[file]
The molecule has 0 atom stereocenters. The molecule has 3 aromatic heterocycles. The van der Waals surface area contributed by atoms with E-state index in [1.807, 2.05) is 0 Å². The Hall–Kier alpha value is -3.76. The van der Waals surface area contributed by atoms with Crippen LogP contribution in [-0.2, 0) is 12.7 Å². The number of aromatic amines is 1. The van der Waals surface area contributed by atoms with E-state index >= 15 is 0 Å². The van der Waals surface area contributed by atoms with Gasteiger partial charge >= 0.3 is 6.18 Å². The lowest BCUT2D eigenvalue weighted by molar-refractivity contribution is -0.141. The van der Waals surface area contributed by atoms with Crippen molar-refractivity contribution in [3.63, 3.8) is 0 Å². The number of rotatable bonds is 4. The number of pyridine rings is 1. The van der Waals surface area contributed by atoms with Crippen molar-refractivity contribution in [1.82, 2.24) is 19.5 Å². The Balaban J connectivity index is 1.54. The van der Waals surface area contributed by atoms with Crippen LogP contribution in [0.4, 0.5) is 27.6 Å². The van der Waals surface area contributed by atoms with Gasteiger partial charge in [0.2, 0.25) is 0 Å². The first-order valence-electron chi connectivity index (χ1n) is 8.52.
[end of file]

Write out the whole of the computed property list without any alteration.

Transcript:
The molecule has 0 atom stereocenters. The molecule has 3 aromatic heterocycles. The van der Waals surface area contributed by atoms with E-state index in [1.807, 2.05) is 0 Å². The Hall–Kier alpha value is -3.76. The van der Waals surface area contributed by atoms with Crippen LogP contribution in [-0.2, 0) is 12.7 Å². The number of aromatic amines is 1. The van der Waals surface area contributed by atoms with E-state index >= 15 is 0 Å². The van der Waals surface area contributed by atoms with Gasteiger partial charge >= 0.3 is 6.18 Å². The lowest BCUT2D eigenvalue weighted by molar-refractivity contribution is -0.141. The van der Waals surface area contributed by atoms with Crippen molar-refractivity contribution in [3.63, 3.8) is 0 Å². The number of rotatable bonds is 4. The number of pyridine rings is 1. The van der Waals surface area contributed by atoms with Crippen molar-refractivity contribution in [1.82, 2.24) is 19.5 Å². The Balaban J connectivity index is 1.54. The van der Waals surface area contributed by atoms with Crippen LogP contribution in [0.4, 0.5) is 27.6 Å². The van der Waals surface area contributed by atoms with Gasteiger partial charge in [0.2, 0.25) is 0 Å². The first-order valence-electron chi connectivity index (χ1n) is 8.52.